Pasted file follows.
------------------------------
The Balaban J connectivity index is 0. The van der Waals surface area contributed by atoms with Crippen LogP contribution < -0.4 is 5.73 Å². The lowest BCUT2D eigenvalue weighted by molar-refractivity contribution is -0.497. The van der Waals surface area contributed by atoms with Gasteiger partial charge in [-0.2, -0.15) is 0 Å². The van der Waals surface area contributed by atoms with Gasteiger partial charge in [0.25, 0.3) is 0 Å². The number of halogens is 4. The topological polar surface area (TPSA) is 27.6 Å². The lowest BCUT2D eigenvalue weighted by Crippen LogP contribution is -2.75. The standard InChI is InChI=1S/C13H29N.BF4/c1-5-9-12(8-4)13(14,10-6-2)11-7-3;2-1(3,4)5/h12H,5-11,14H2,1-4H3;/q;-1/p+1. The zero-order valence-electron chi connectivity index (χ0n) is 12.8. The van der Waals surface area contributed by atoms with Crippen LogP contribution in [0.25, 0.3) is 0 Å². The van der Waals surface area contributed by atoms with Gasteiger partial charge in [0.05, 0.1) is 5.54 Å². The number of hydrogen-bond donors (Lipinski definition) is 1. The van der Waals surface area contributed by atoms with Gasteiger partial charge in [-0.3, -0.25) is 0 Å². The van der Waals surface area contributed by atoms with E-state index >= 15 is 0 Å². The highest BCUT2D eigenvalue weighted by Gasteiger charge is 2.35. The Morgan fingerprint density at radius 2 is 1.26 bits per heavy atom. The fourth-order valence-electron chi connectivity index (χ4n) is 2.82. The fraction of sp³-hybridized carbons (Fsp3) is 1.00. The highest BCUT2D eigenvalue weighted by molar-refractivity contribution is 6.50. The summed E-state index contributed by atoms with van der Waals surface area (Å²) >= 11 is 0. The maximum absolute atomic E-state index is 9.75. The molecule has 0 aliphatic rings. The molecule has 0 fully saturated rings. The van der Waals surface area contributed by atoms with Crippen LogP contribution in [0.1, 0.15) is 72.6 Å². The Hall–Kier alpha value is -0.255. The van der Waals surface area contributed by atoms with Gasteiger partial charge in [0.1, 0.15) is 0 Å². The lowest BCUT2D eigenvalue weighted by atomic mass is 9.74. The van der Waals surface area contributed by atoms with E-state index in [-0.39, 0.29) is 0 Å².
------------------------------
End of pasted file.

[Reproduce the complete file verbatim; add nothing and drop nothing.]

The Balaban J connectivity index is 0. The van der Waals surface area contributed by atoms with Crippen LogP contribution < -0.4 is 5.73 Å². The lowest BCUT2D eigenvalue weighted by molar-refractivity contribution is -0.497. The van der Waals surface area contributed by atoms with Gasteiger partial charge in [-0.2, -0.15) is 0 Å². The van der Waals surface area contributed by atoms with Gasteiger partial charge in [0.25, 0.3) is 0 Å². The number of halogens is 4. The topological polar surface area (TPSA) is 27.6 Å². The lowest BCUT2D eigenvalue weighted by Crippen LogP contribution is -2.75. The standard InChI is InChI=1S/C13H29N.BF4/c1-5-9-12(8-4)13(14,10-6-2)11-7-3;2-1(3,4)5/h12H,5-11,14H2,1-4H3;/q;-1/p+1. The zero-order valence-electron chi connectivity index (χ0n) is 12.8. The van der Waals surface area contributed by atoms with Crippen LogP contribution in [0.25, 0.3) is 0 Å². The van der Waals surface area contributed by atoms with Gasteiger partial charge in [0.05, 0.1) is 5.54 Å². The number of hydrogen-bond donors (Lipinski definition) is 1. The van der Waals surface area contributed by atoms with Gasteiger partial charge in [-0.3, -0.25) is 0 Å². The van der Waals surface area contributed by atoms with E-state index >= 15 is 0 Å². The highest BCUT2D eigenvalue weighted by Gasteiger charge is 2.35. The Morgan fingerprint density at radius 2 is 1.26 bits per heavy atom. The fourth-order valence-electron chi connectivity index (χ4n) is 2.82. The fraction of sp³-hybridized carbons (Fsp3) is 1.00. The highest BCUT2D eigenvalue weighted by molar-refractivity contribution is 6.50. The summed E-state index contributed by atoms with van der Waals surface area (Å²) >= 11 is 0. The maximum absolute atomic E-state index is 9.75. The molecule has 0 aliphatic rings. The molecule has 0 fully saturated rings. The van der Waals surface area contributed by atoms with Crippen LogP contribution in [0.1, 0.15) is 72.6 Å². The Hall–Kier alpha value is -0.255. The van der Waals surface area contributed by atoms with Gasteiger partial charge in [0.1, 0.15) is 0 Å². The lowest BCUT2D eigenvalue weighted by atomic mass is 9.74. The van der Waals surface area contributed by atoms with E-state index in [-0.39, 0.29) is 0 Å².